Selective portions of Hultgreen's records were released that suggested her qualifications were above average. There were murmurs from Navy fliers that there was more to the story, sotto voce complaints which The New York Times characterized as "spurious accusations against her flight record...from disgruntled male aviators, raising questions about her flight tests." [Oct. 30, 1994]
Meanwhile, separate investigations were commenced, one by the Judge Advocate General, a panel dominated by lawyers, not fliers, and a separate Mishap Investigative Report [MIR], the work of aviation specialists. MIRs are bitingly candid confidential in-house report cards the aviation community gives itself to determine what caused a crash.
The JAG report, issued in February 1995, adopted the line that mechanics were at fault. Hultgreen's parents got an advance look at the report, and their comments set the pattern for media coverage: that "It was engine failure." A Navy press release stated, "The emergency resulting in the mishap was precipitated by a left engine malfunction at an extremely vulnerable moment as the aircraft was approaching the carrier to land." The commander of the Naval air fleet, Vice Adm. Robert J. Spane, said, "this pilot did her best to keep this aircraft flying under conditions that were all but impossible." The report mentioned pilot "inexperience" but the possibility of pilot error was not raised until the last of 29 pages.
The Navy's deception was deliberate. At a press conference where the JAG report was issued, a reporter knowledgeable about carrier training asked Rear Adm. Jay B. Yakeley, a carrier group commander, whether Hultgreen had any downs on her record. After a long pause, he replied that she had only one, when in fact her records showed she had at least four, plus the carrier qualification glitches.
Most of the media bought the Navy's explanation. Anchor Peter Jennings claimed on ABC's World News Tonight on Feb. 28 that Hultgreen was "blameless" and that persons suggesting otherwise were "vicious." He charged that "a lot of men took [the crash] as an opportunity to say that women were not up to the job." On Feb. 28, ABC's Nightline ran a program concluding that Hultgreen had been "vindicated" and "cleared of blame" for the crash. But aviators who had flown with Hultgreen knew better. One of them put his career on the line and decided to turn whistleblower, disclosing records of both the deceased Hultgreen and another woman who had trained alongside her, Lt. Carey Lohrenz.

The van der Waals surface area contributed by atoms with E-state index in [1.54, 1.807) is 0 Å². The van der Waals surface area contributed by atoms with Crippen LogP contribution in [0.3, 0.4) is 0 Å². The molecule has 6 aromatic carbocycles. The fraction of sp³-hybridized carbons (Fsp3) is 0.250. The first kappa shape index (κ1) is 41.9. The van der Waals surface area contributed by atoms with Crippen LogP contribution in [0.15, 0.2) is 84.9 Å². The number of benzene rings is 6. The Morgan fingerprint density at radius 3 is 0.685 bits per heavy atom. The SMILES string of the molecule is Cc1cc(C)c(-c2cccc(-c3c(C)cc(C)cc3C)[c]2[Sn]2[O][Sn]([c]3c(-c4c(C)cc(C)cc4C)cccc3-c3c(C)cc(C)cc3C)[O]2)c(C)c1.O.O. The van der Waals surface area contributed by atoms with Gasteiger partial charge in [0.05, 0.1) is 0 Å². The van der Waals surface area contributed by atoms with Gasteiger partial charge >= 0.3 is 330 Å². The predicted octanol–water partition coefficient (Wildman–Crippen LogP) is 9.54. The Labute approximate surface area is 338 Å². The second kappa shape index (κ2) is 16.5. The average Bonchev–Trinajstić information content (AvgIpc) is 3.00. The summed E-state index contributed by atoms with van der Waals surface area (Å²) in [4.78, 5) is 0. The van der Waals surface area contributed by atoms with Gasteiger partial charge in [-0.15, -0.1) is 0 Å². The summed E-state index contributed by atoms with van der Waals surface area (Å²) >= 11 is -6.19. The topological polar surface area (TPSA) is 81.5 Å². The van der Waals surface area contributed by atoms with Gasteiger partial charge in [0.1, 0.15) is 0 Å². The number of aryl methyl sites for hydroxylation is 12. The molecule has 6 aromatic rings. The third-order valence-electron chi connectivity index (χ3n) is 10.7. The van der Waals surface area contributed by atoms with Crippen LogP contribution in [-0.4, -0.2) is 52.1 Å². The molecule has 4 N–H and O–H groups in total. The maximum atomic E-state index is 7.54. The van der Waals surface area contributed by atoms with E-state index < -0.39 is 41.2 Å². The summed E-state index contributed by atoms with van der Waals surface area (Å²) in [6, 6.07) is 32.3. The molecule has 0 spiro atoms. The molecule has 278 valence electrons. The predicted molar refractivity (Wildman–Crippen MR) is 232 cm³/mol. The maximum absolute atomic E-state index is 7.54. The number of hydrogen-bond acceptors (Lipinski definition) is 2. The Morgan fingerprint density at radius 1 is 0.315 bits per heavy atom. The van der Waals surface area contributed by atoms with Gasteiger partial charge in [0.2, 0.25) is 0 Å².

Lt. Patrick J. Burns, "Jerry" to his shipmates, came into the Navy as an enlisted man and rose to officer rank as a carrier pilot. He was still in his early 30s in 1994, when he became one of the instructors for the pioneer women fliers. Persons who know Burns say that he says little about integration of women into the combat military; but he is a zealot on safety. He and other instructors raised questions about Hultgreen and Lohrenz early in their cycle. Respectful of protocol, he worked through the chain of command, to the squadron's operations officer, training officer, executive officer, and finally to the CO, Sobiek, who allegedly pronounced that the women were going to graduate regardless of their records.